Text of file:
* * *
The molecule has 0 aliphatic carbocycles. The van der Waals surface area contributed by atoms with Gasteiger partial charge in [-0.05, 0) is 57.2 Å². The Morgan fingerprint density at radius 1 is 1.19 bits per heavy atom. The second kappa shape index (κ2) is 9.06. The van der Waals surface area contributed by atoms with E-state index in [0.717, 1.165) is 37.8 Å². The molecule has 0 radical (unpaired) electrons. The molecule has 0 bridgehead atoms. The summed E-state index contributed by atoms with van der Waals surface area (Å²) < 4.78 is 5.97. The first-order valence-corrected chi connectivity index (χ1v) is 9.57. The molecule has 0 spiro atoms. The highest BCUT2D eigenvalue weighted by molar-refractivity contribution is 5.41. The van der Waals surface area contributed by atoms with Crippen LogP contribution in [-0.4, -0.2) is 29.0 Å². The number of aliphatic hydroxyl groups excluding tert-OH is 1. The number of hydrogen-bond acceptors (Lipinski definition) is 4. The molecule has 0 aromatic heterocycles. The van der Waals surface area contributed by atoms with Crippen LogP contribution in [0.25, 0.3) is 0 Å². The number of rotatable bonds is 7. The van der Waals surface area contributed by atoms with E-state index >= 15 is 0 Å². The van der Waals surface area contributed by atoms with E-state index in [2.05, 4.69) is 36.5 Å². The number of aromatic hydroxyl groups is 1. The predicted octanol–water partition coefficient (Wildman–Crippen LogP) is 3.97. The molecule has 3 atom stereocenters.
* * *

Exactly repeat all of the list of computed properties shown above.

The molecule has 0 aliphatic carbocycles. The van der Waals surface area contributed by atoms with Gasteiger partial charge in [-0.05, 0) is 57.2 Å². The Morgan fingerprint density at radius 1 is 1.19 bits per heavy atom. The second kappa shape index (κ2) is 9.06. The van der Waals surface area contributed by atoms with E-state index in [0.717, 1.165) is 37.8 Å². The molecule has 0 radical (unpaired) electrons. The molecule has 0 bridgehead atoms. The summed E-state index contributed by atoms with van der Waals surface area (Å²) < 4.78 is 5.97. The first-order valence-corrected chi connectivity index (χ1v) is 9.57. The molecule has 0 spiro atoms. The highest BCUT2D eigenvalue weighted by molar-refractivity contribution is 5.41. The van der Waals surface area contributed by atoms with Crippen LogP contribution in [-0.4, -0.2) is 29.0 Å². The number of aliphatic hydroxyl groups excluding tert-OH is 1. The number of hydrogen-bond acceptors (Lipinski definition) is 4. The molecule has 0 aromatic heterocycles. The van der Waals surface area contributed by atoms with Crippen LogP contribution in [0.25, 0.3) is 0 Å². The number of rotatable bonds is 7. The van der Waals surface area contributed by atoms with E-state index >= 15 is 0 Å². The van der Waals surface area contributed by atoms with E-state index in [2.05, 4.69) is 36.5 Å². The number of aromatic hydroxyl groups is 1. The predicted octanol–water partition coefficient (Wildman–Crippen LogP) is 3.97. The molecule has 3 atom stereocenters.